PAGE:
[Milton-L] The TeaM: I Love NY

Enna Martina eoor at planet.nl
Wed Dec 22 07:05:28 EST 2010

Dario, Samuel Johnson, too, was fond of (London) city life. His famous
quotation goes : "when a man is tired of London, he is tired of life".

Best wishes,

Enna Martina.
----- Original Message -----
From: "Dario Rivarossa" <dario.rivarossa at gmail.com>
To: <milton-l at lists.richmond.edu>
Sent: Wednesday, December 22, 2010 7:11 AM
Subject: [Milton-L] The TeaM: I Love NY

> Sono città del suo valor superbe,
> E di bellezza e d’arte varie e d’opre
> Maravigliose, e di edifici eccelsi,
> Od onorate pur di gloria antica,
> Che dal nascer del giorno al sol cadente,
> E talor anco insin che gira intorno
> La fredda notte il suo stellato carro,
> Empion di turba lieta e di festante
> Piazze, campi, teatri adorni e logge,
> Ove a’ diletti vari intende e passa
> L’ore del dì fugaci e le notturne
> Lunghe ed algenti; e nel volar del tempo
> Pur se medesima volontaria inganna.
> _____Torquato Tasso, Il Mondo Creato 3.1-13
> There’re cities proud of being of value,
> And rich in beauty, art, and magnificent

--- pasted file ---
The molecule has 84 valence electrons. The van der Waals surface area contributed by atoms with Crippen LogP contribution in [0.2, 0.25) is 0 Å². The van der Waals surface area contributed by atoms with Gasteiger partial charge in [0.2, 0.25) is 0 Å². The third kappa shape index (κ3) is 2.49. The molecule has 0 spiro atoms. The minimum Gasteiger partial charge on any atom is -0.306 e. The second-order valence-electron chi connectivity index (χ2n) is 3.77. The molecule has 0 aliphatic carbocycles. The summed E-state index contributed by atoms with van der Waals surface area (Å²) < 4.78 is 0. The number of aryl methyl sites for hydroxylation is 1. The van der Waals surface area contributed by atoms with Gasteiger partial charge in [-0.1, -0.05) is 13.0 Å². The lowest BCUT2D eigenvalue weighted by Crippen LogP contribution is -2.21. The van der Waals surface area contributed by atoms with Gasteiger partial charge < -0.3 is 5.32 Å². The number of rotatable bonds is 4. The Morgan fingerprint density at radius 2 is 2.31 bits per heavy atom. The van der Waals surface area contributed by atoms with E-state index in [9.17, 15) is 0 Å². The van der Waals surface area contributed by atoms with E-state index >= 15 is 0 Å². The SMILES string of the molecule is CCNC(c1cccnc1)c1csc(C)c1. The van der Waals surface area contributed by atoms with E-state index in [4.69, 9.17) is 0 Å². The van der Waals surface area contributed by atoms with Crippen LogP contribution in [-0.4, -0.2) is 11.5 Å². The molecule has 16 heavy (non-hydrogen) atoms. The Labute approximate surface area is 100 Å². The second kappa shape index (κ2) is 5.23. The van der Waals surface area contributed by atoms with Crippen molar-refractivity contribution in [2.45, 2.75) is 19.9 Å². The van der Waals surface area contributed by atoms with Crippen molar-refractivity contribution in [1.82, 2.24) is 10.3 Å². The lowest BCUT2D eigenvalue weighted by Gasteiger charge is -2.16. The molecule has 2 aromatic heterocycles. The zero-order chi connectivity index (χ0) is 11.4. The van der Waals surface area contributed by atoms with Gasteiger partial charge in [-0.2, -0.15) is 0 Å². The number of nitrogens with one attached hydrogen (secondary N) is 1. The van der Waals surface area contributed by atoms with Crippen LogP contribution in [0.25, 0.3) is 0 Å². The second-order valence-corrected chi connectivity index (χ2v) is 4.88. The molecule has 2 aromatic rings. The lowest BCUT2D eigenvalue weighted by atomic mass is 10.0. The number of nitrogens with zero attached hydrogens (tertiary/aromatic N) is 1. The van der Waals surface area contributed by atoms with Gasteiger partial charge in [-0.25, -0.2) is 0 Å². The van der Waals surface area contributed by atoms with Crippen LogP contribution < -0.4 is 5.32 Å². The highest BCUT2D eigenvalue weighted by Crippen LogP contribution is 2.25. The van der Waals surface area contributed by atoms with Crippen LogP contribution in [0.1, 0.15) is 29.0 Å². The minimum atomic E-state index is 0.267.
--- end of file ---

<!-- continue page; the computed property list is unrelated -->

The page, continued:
> With works and highest buildings,
> Or honored because of ancient glory,
> Which – from sun dawn to sunset,
> And sometimes as long as cold Night
> Drives her starry cart around –
> Fill with happy and joyful crowd
> Squares, grounds, adorned theaters, arcades:
> There they take to fun and spend
> The fleeting hours of day, and night,
> Long and chilly; and as time flies by
> They voluntarily themselves deceive.
> An Italian saying reads: “Chi disprezza, compra”. Something like,
> “Despiser: buyer”. Tasso does his best to convince us that life in a
> big city is sinful and disgusting. But in describing it he achieves
> the peak of poetry. It is a side effect that occurs quite often in Il
> Mondo Creato; an unintentional admission that the poet likes what he
> tries to refuse. Exactly as it will happen with Milton, in fact, who
> according to his sharp reader William Blake “was on devil’s side”.
> These verses, moreover, are specifically interesting because they are
> the first description, in Italian “high” poetry, of life in a modern
> city, with jobs and entertainment lasting all day and all night long.
> In vv. 22 ff the layabouts admire sort of a disco dancer. So, c’mon, a
> very enjoyable page.
> In PL the maximum tribute to London will be: “As one who long in
> populous city pent, / Where houses thick and sewers annoy the air”,
> 9.445-446. Not to speak of Blake. The two Britons were ready to
> revalue Satan: not the Big City. Tasso, indirectly, did. (He was fond
> of Naples, even though it was not his homeland. And right in Naples
> Milton will have the opportunity to read Il Mondo Creato.)
> - - - - - - - - - - - - -
> Holiday break. Both columns, Paradise Drawn and The TeaM, will restart
> in the first week of January.
> to all of you!
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